Some professionals hold fast to their word.
They continue to practice with integrity, dignity, grace and humour, often under extreme conditions.
If faced with insurmountable economic hardships, they choose to leave a field rather than sell-out their principles.
Bev Cline writing for the Globe and Mail attributes the following excerpt to a Sotos LLP partner:
Another concern is that franchisors will essentially be asked “to crystal ball gaze” into the future in creating the educational document, says Allan Dick, a franchise lawyer at Sotos LLP in Toronto. “Currently a franchisor has to disclose, through the disclosure document [as mandated by the Arthur Wishart Act], everything that is material to the opportunity,” says Dick. The disclosure document, he points out, “is not a ‘general’ document; it’s a very specific document for a specific opportunity for a specific franchise.”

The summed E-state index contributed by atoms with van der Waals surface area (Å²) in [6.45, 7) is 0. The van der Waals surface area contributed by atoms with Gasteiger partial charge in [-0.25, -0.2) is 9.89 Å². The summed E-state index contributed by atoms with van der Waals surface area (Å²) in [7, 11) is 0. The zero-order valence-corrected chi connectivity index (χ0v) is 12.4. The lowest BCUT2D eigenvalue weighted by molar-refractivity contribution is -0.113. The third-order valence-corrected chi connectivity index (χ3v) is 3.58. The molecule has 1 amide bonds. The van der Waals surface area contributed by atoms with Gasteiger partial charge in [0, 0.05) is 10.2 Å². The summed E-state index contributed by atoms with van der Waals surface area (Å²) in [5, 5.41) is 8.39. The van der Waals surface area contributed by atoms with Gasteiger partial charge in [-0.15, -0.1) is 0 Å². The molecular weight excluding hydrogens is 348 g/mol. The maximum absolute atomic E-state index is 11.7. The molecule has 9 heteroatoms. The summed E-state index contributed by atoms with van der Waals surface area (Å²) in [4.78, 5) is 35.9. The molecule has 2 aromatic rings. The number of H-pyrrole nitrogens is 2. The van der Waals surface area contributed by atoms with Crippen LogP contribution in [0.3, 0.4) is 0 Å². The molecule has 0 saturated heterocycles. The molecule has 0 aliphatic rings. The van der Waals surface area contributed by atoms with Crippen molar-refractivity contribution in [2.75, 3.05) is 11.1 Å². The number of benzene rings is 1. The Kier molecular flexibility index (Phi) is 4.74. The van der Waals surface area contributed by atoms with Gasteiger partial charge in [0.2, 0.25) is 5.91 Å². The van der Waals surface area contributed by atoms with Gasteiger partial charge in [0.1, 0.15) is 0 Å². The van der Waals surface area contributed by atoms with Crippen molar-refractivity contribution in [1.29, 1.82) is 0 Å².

So, in terms of the proposed educational document, Dick asks: “If the franchisee is relying on a franchisor who is being forced [in the educational document] to crystal-ball-gaze into the future, to provide information that the franchisor could not know, will this benefit the prospective franchisee?”
The point is that prospective franchisees’ immediate interest and goal is to “look for the best opportunity they can find to be successful in business,” says Dick.
The implied threat to politicians, always sensitive to job loss or creation, is in the last sentence.
In addition, if franchisors are held liable for predicting business prospects in an unrealistic way, says Dick, they may be reluctant to enter into certain markets in the first place.
Who are you going to trust?
— Thanks to This Isn’t Happiness